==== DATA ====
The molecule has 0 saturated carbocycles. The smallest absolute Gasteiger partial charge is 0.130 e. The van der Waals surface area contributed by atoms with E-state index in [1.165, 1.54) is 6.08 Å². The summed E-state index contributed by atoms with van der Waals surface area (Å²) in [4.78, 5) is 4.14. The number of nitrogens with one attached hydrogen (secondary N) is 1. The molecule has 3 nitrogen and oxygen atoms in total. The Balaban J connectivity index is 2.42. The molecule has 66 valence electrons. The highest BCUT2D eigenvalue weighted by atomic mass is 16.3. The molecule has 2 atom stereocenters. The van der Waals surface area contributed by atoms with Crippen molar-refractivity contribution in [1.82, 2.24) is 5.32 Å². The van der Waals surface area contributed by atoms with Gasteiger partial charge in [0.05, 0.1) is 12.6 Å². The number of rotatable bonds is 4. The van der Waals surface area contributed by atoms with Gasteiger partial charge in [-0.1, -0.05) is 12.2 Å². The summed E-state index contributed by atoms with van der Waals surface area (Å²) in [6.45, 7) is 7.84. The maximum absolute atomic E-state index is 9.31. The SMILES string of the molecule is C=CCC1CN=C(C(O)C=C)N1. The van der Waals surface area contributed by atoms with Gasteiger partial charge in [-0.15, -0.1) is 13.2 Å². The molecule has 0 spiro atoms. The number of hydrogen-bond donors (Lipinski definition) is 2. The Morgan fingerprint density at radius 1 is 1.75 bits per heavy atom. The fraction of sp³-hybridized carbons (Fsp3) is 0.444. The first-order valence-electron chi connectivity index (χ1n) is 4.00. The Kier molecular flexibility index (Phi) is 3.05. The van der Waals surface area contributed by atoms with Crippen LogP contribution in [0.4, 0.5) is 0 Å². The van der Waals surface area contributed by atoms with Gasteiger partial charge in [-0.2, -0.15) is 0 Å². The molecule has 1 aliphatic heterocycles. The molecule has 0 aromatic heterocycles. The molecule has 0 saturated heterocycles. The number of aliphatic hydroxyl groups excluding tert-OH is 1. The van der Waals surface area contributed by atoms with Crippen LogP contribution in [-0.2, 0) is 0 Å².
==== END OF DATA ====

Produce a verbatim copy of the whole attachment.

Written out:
The molecule has 0 saturated carbocycles. The smallest absolute Gasteiger partial charge is 0.130 e. The van der Waals surface area contributed by atoms with E-state index in [1.165, 1.54) is 6.08 Å². The summed E-state index contributed by atoms with van der Waals surface area (Å²) in [4.78, 5) is 4.14. The number of nitrogens with one attached hydrogen (secondary N) is 1. The molecule has 3 nitrogen and oxygen atoms in total. The Balaban J connectivity index is 2.42. The molecule has 66 valence electrons. The highest BCUT2D eigenvalue weighted by atomic mass is 16.3. The molecule has 2 atom stereocenters. The van der Waals surface area contributed by atoms with Crippen molar-refractivity contribution in [1.82, 2.24) is 5.32 Å². The van der Waals surface area contributed by atoms with Gasteiger partial charge in [0.05, 0.1) is 12.6 Å². The number of rotatable bonds is 4. The van der Waals surface area contributed by atoms with Gasteiger partial charge in [-0.1, -0.05) is 12.2 Å². The summed E-state index contributed by atoms with van der Waals surface area (Å²) in [6.45, 7) is 7.84. The maximum absolute atomic E-state index is 9.31. The SMILES string of the molecule is C=CCC1CN=C(C(O)C=C)N1. The van der Waals surface area contributed by atoms with Gasteiger partial charge in [-0.15, -0.1) is 13.2 Å². The molecule has 0 spiro atoms. The number of hydrogen-bond donors (Lipinski definition) is 2. The Morgan fingerprint density at radius 1 is 1.75 bits per heavy atom. The fraction of sp³-hybridized carbons (Fsp3) is 0.444. The first-order valence-electron chi connectivity index (χ1n) is 4.00. The Kier molecular flexibility index (Phi) is 3.05. The van der Waals surface area contributed by atoms with Crippen LogP contribution in [0.4, 0.5) is 0 Å². The van der Waals surface area contributed by atoms with Gasteiger partial charge in [-0.2, -0.15) is 0 Å². The molecule has 1 aliphatic heterocycles. The molecule has 0 aromatic heterocycles. The molecule has 0 saturated heterocycles. The number of aliphatic hydroxyl groups excluding tert-OH is 1. The van der Waals surface area contributed by atoms with Crippen LogP contribution in [-0.2, 0) is 0 Å².